3. Brensdad

    Brensdad Approved members

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    .

    http://dmecompetitivebid.com/Palmet...-Order_Diabetic.pdf?Open&cat=Suppliers~Single

    In the listed CBA territories, these are the new maximum amounts Medicare will pay for the listed supplies, which goes well beyond strips and lancets. Remember that Medicare does not permit suppliers to bill patients for amounts beyond the 20% co-pay, and in order to qualify to serve Medicare patients, you must register with PECOS and meet a list of requirements that is....dizzying.

    I would encourage you to look here: http://www.cms.gov/ and see the regulations that take effect for all of those that will be forced on to Medicaid next year. Remember also that the health reform bill is a model of Medicare.

    Once you've reviewed all of the rules, regulations, requirements, fees, forms, etc. that Medicare requires of its suppliers, I would like for you to imagine what type of provider will be selling boxes of 50 test strips for $15.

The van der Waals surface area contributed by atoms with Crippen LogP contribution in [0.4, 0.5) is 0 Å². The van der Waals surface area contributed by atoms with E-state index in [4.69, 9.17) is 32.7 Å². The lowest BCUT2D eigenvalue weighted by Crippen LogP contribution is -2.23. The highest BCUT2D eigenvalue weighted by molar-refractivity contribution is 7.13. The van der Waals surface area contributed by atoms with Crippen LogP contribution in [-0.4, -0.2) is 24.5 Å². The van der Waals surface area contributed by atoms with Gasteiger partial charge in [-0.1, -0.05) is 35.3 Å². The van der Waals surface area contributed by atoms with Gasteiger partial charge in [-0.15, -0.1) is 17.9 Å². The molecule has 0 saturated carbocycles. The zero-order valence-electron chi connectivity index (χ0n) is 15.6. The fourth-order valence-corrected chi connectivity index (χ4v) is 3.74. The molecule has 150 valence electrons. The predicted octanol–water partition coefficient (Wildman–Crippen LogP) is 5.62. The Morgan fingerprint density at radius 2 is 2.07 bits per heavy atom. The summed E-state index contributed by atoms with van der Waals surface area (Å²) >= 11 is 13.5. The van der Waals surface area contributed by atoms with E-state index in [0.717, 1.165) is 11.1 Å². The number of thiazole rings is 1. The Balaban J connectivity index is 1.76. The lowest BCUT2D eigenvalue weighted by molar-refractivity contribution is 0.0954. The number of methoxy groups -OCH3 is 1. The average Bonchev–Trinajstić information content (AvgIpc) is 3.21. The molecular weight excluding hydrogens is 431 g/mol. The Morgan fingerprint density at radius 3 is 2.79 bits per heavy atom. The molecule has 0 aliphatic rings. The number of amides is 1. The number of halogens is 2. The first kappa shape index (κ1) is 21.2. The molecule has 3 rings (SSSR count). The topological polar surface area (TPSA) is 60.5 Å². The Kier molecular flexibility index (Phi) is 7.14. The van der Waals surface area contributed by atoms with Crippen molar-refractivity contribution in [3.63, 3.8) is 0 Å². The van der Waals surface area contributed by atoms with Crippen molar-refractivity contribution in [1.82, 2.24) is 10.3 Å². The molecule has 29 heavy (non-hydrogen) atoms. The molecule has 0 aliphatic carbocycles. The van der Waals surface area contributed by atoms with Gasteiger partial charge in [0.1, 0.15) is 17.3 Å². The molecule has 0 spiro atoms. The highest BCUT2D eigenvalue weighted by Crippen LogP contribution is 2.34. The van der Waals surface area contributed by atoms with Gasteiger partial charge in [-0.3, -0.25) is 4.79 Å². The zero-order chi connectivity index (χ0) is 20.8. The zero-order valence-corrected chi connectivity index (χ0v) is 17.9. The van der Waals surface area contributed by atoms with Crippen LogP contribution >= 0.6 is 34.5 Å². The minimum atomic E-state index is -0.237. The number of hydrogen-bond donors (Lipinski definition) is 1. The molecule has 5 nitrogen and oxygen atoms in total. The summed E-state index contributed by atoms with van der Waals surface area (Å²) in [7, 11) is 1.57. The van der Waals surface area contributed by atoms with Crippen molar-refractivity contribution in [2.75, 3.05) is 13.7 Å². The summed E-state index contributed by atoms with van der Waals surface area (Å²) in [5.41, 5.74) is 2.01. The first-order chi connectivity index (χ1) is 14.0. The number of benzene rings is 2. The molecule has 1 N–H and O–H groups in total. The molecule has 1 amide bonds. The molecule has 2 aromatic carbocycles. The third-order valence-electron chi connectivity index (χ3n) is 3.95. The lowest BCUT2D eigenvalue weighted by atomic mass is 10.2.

Oh, and if one rule contradicts another, don't worry, Medicare just denies the claim. That only happens about 500 times through the various 200+ page provider manuals.
     
  4. swellman

    swellman Approved members

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    Well ... that was certainly clear and concise. Thanks for clearing that up for me.

    I will read your links but, dude, I'm begging you to explain to me, and others not intimately familiar with government programs, exactly what this means to me. You say it goes beyond listed supplies but can you throw me a bone here? Show me.

    I'm going to be completely honest here ... I know we've had our differences but I GUARANTEE YOU if you explain to me and convince me that these programs or regulations are going to affect me or other diabetics I will be your staunchest ally. I am asking you to do the leg work and convince me - not scare me. Don't throw a link up and expect me to digest it and come to the same conclusion you do. SHOW ME THE MONEY or lack thereof.